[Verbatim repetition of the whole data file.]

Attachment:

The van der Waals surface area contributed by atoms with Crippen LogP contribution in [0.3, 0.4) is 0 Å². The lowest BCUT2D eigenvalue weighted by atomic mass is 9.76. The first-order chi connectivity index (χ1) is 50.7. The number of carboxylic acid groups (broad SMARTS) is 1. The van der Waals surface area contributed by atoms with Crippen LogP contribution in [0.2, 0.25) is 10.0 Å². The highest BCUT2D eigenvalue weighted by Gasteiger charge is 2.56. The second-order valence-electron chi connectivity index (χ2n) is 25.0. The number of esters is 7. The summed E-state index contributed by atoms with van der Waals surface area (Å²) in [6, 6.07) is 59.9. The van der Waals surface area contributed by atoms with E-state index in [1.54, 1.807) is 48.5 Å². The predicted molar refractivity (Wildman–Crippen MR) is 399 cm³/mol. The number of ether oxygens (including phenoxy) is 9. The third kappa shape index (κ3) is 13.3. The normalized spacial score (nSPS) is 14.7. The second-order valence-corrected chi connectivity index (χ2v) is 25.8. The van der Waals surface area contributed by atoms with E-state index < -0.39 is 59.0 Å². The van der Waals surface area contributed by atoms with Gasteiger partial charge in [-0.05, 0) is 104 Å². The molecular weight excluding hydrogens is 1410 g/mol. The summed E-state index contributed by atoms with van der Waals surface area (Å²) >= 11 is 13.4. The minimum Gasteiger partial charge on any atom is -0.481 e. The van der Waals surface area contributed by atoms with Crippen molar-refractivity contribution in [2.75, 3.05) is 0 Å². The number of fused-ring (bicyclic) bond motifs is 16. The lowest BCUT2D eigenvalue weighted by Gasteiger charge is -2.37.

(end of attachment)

The van der Waals surface area contributed by atoms with Crippen LogP contribution in [0.3, 0.4) is 0 Å². The lowest BCUT2D eigenvalue weighted by atomic mass is 9.76. The first-order chi connectivity index (χ1) is 50.7. The number of carboxylic acid groups (broad SMARTS) is 1. The van der Waals surface area contributed by atoms with Crippen LogP contribution in [0.2, 0.25) is 10.0 Å². The highest BCUT2D eigenvalue weighted by Gasteiger charge is 2.56. The second-order valence-electron chi connectivity index (χ2n) is 25.0. The number of esters is 7. The summed E-state index contributed by atoms with van der Waals surface area (Å²) in [6, 6.07) is 59.9. The van der Waals surface area contributed by atoms with E-state index in [1.54, 1.807) is 48.5 Å². The predicted molar refractivity (Wildman–Crippen MR) is 399 cm³/mol. The number of ether oxygens (including phenoxy) is 9. The third kappa shape index (κ3) is 13.3. The normalized spacial score (nSPS) is 14.7. The second-order valence-corrected chi connectivity index (χ2v) is 25.8. The van der Waals surface area contributed by atoms with E-state index < -0.39 is 59.0 Å². The van der Waals surface area contributed by atoms with Gasteiger partial charge in [-0.05, 0) is 104 Å². The molecular weight excluding hydrogens is 1410 g/mol. The summed E-state index contributed by atoms with van der Waals surface area (Å²) >= 11 is 13.4. The minimum Gasteiger partial charge on any atom is -0.481 e. The van der Waals surface area contributed by atoms with Crippen molar-refractivity contribution in [2.75, 3.05) is 0 Å². The number of fused-ring (bicyclic) bond motifs is 16. The lowest BCUT2D eigenvalue weighted by Gasteiger charge is -2.37.